Because of a heart condition, Johnson wears a left ventricular assist device ("LVAD"). The LVAD consists of an external controller, worn around the waist, which is connected to wires that enter Johnsonss abdomen and connect to an internal heart pump that helps blood flow through his heart. The controller contains two batteries, each with a life of four hours. The LVAD can operate with one battery, but without at least one live battery, the LVAD would stop working, and Johnson could die. Replacement batteries are not available in regular stores and must be obtained from a hospital. At the time of the search, the first battery had run out of charge.

         Johnson observed Officer Nelson begin the search of the vehicle. Johnson also overheard Officer Nelson ask for a tow truck. Believing that he and Simpson were going to be taken to jail and that the car would be taken elsewhere, Johnson informed Officer Hernandez that he had a heart condition, the batteries on the controller were low, and if the batteries stopped, he would die. Johnson advised Officer Hernandez that he had an extra battery in his bookbag, located in the trunk of the vehicle, and asked ifhe could retrieve it. Officer Hernandez replied that Johnson could not, but stated that he would retrieve the battery for him. Officer Hernandez then opened the trunk to retrieve the battery pack from the bookbag. When Officer Hernandez asked in which compartment the battery was located, Johnson told him that it was in the big pouch. Officer Hernandez found the battery and handed it to Johnson, who replaced the dead battery in the controller. Throughout this exchange, Johnsonss demeanor was calm.

         While reaching into the bookbag, Officer Hernandez also noticed the butt end of a gun. He alerted Officer Nelson of what he had found by whispering, "7A, " which is "police code for handgun, " id. at 29, but allowed Johnson to switch the battery before acting on the handgun. Immediately after Johnson handed the used battery to Officer Hernandez, the officers ordered both Johnson and Simpson to the ground, handcuffed and searched them, and reported the gun recovery by radio. Up to this point, the traffic stop had lasted 10 minutes.

         Johnson and Simpson were both transported to the police station. A search of the bookbag revealed, in addition to the gun and its loaded magazine, a rubber glove containing ammunition, Johnsonss birth certificate, and his social security card. Johnsonss valid provisional driver's license was also recovered, but Officer Nelson could not recall whether it was located in the bookbag or vehicle, on Johnsonss person, or elsewhere. Although Officer Nelson claimed that he completed an inventory search of the Sonata back at the station, no inventory list was produced, and he could not recall what items, such as the rental agreemen,, were in the car at the time it was returned to Enterprise. He did not complete and issue the citations to Simpson until Simpson had been transported to the Department of Corrections.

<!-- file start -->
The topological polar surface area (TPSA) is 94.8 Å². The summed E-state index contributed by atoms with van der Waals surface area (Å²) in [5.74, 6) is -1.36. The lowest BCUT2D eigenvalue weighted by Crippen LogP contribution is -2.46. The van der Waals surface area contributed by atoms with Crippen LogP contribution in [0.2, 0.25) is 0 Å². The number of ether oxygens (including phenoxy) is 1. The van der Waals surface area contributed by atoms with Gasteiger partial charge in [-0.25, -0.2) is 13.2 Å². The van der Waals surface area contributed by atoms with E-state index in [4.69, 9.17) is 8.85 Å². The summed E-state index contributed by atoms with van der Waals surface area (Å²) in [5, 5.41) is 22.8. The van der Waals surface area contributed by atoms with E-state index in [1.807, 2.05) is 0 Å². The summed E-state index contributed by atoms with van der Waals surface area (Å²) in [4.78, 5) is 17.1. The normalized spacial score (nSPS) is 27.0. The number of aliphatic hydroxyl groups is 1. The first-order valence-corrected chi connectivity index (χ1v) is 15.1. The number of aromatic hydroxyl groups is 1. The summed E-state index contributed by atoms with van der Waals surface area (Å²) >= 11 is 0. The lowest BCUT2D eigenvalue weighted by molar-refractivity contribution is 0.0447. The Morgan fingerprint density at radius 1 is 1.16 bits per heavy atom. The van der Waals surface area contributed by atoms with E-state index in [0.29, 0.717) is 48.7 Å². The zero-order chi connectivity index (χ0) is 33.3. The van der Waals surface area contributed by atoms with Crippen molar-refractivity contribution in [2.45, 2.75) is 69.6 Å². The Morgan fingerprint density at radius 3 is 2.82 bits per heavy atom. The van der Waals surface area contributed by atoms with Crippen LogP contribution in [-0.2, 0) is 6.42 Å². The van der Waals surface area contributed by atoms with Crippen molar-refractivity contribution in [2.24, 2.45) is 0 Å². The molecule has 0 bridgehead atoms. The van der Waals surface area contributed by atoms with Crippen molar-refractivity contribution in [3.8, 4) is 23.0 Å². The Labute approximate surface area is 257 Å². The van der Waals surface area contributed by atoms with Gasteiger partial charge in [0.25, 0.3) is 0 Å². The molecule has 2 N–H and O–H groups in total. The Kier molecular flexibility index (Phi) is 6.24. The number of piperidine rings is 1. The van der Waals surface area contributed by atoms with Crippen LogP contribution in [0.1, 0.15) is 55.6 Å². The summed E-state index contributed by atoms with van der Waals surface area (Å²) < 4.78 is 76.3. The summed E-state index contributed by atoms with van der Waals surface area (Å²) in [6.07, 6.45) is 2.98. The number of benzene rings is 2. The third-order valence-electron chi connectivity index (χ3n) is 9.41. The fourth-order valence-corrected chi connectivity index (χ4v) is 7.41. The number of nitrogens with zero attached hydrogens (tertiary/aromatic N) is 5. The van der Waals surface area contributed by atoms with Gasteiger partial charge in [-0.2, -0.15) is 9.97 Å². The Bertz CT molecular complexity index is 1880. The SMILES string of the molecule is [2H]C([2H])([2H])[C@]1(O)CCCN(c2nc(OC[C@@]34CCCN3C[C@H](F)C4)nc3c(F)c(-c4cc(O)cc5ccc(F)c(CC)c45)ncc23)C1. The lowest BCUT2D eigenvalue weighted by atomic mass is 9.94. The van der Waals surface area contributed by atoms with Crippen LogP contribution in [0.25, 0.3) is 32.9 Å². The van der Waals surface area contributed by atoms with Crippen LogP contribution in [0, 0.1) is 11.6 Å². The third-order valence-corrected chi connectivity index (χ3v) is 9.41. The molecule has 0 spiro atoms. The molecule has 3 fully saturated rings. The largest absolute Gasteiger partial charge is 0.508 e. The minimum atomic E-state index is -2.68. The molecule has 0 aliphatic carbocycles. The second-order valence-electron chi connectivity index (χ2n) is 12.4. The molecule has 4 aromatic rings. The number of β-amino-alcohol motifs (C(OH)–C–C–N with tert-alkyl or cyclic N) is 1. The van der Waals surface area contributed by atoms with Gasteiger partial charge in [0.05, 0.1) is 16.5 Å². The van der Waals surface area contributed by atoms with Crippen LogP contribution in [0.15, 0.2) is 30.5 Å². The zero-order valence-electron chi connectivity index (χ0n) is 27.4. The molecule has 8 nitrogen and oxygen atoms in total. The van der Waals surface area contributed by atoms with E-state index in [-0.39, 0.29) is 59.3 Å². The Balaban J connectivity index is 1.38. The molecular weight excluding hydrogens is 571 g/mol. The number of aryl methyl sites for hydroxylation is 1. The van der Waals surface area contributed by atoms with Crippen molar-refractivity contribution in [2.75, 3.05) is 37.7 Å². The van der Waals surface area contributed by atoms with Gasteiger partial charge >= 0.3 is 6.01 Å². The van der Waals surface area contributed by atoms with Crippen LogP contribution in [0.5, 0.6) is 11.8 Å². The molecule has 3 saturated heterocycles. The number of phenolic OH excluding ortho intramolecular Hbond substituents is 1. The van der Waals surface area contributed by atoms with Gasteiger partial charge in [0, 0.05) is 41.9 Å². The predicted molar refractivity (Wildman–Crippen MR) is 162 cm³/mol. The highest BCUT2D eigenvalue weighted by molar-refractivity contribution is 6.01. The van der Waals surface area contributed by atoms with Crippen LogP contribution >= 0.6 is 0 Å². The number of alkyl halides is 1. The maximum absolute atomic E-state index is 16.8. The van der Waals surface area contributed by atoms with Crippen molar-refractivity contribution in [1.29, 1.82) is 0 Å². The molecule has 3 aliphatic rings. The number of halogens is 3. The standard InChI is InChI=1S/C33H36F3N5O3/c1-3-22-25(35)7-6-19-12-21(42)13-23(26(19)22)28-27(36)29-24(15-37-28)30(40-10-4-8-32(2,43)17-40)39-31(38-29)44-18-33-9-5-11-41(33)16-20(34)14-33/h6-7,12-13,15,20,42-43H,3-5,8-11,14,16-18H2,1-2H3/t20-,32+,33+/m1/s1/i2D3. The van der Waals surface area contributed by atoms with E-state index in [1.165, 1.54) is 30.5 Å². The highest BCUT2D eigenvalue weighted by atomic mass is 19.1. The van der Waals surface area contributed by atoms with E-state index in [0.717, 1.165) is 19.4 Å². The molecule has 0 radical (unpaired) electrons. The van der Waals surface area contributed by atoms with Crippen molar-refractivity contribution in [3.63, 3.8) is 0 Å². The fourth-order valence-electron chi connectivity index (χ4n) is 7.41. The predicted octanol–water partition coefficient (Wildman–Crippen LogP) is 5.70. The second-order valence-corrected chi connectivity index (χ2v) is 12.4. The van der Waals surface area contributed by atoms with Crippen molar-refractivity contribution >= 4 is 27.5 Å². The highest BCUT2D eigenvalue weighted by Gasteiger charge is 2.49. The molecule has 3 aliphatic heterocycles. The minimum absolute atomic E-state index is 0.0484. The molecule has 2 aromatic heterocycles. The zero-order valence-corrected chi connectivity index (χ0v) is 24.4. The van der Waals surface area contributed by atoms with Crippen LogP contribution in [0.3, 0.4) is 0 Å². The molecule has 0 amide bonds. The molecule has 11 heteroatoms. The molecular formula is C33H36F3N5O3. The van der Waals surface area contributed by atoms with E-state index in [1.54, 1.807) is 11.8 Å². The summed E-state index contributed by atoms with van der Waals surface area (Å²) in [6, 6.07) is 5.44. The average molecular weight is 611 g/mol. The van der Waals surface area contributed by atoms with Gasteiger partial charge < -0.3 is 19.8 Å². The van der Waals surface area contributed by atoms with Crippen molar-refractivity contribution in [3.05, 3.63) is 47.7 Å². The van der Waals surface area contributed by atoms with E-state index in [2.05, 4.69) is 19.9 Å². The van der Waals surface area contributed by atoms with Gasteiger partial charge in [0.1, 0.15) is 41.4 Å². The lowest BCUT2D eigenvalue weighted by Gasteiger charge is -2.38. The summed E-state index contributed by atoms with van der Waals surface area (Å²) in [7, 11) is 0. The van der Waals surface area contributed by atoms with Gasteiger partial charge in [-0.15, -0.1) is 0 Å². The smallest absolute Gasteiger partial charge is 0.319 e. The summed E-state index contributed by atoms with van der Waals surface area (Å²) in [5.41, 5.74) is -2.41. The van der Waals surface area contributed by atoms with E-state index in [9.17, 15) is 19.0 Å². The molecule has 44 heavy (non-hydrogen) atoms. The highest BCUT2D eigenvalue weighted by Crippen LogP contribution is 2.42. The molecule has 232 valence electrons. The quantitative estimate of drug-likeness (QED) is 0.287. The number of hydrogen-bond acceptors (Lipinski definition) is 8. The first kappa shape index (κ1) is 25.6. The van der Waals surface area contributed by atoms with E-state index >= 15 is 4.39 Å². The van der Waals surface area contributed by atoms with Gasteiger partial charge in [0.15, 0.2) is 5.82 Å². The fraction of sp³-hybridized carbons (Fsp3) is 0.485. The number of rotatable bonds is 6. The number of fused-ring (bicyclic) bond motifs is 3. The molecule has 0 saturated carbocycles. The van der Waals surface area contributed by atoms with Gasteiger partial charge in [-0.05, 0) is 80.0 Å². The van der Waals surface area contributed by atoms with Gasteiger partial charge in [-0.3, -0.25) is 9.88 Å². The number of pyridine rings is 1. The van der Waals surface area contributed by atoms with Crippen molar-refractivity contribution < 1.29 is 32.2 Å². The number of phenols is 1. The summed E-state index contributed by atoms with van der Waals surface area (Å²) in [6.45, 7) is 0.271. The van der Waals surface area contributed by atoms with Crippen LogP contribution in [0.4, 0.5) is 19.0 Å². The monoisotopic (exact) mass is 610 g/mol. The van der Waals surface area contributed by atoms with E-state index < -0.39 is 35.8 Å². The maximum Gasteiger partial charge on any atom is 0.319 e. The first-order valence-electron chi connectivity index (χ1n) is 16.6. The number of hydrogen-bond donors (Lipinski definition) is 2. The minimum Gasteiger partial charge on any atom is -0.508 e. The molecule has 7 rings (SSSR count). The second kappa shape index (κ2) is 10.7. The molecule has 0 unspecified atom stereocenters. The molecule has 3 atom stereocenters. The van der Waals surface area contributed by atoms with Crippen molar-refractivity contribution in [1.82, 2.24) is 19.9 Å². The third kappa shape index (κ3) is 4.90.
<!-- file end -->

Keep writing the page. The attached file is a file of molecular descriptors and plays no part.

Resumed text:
DISCUSSION

         Johnson seeks suppression of the physical evidence recovered during the traffic stop. He argues that there was no legal basis to stop the car, that the officers' conduct exceeded the scope of a valid investigatory stop and thus tainted the recovery of the firearm under Wong Sun v. United States, 371 U.S. 471 (1963), and that he did not voluntarily consent to the search of the bookbag. The Government asserts that the stop was justified because Simpson committed a traffic violation, the officers' actions were justified under the circumstance,, the search of the bookbag was justified because Johnson consented to it, and even ifthere was no consent, the gun would have inevitably been recovered during an inventory search of the impounded car. The Court concludes that although the initial traffic stop was permissible, the officers engaged in multiple constitutional violations that irreparably tainted the rest of the encounter and the recovery of the firearm and ammunition.

         I. Traffic Stop

         The Fourth Amendment to the United States Constitution guarantees "[t]he right of the people to be secure in their persons, houses, papers, and effects, against unreasonabee searches and seizures." U.S. Const. amend. IV. Because an ordinary traffic stop is a limited seizure more akin to an investigative detention than a custodial arrest, courts assess the constitutionality of traffic stops under the dual inquiry articulated in Terry v. Ohio,392 U.S. 1 (1968). Terry's two-pronged analysis requires the Government first, to establish that the officerss action was "justified at its inception, " and second, to demonstrate that the "officerss subsequent actions were reasonably related in scope to the circumstances that justified the stop." United States v. Digiovann,,650 F.3d 498, 506 (4th Cir. 2011). A traffic stop is justified at its inception if the officer conducting ...